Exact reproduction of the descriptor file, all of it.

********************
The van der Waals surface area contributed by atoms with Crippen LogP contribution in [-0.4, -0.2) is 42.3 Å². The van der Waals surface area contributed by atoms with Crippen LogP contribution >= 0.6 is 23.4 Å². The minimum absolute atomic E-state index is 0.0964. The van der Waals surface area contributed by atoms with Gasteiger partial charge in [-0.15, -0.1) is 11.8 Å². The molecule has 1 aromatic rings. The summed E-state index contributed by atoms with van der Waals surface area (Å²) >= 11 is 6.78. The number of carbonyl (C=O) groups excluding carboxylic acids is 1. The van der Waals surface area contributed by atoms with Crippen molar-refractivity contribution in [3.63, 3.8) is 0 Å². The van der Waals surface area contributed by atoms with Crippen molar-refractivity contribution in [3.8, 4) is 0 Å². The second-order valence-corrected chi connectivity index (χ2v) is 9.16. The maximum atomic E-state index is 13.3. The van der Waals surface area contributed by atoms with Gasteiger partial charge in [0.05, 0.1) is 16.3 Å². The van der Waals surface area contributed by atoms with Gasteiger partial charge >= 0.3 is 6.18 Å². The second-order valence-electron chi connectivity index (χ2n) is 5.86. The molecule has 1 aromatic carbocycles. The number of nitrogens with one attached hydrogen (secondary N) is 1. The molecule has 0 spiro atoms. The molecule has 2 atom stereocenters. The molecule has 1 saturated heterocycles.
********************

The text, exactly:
The van der Waals surface area contributed by atoms with Crippen LogP contribution in [-0.4, -0.2) is 42.3 Å². The van der Waals surface area contributed by atoms with Crippen LogP contribution >= 0.6 is 23.4 Å². The minimum absolute atomic E-state index is 0.0964. The van der Waals surface area contributed by atoms with Gasteiger partial charge in [-0.15, -0.1) is 11.8 Å². The molecule has 1 aromatic rings. The summed E-state index contributed by atoms with van der Waals surface area (Å²) >= 11 is 6.78. The number of carbonyl (C=O) groups excluding carboxylic acids is 1. The van der Waals surface area contributed by atoms with Crippen molar-refractivity contribution in [3.63, 3.8) is 0 Å². The van der Waals surface area contributed by atoms with Crippen molar-refractivity contribution in [3.8, 4) is 0 Å². The second-order valence-corrected chi connectivity index (χ2v) is 9.16. The maximum atomic E-state index is 13.3. The van der Waals surface area contributed by atoms with Gasteiger partial charge in [0.05, 0.1) is 16.3 Å². The van der Waals surface area contributed by atoms with Gasteiger partial charge >= 0.3 is 6.18 Å². The second-order valence-electron chi connectivity index (χ2n) is 5.86. The molecule has 1 aromatic carbocycles. The number of nitrogens with one attached hydrogen (secondary N) is 1. The molecule has 0 spiro atoms. The molecule has 2 atom stereocenters. The molecule has 1 saturated heterocycles.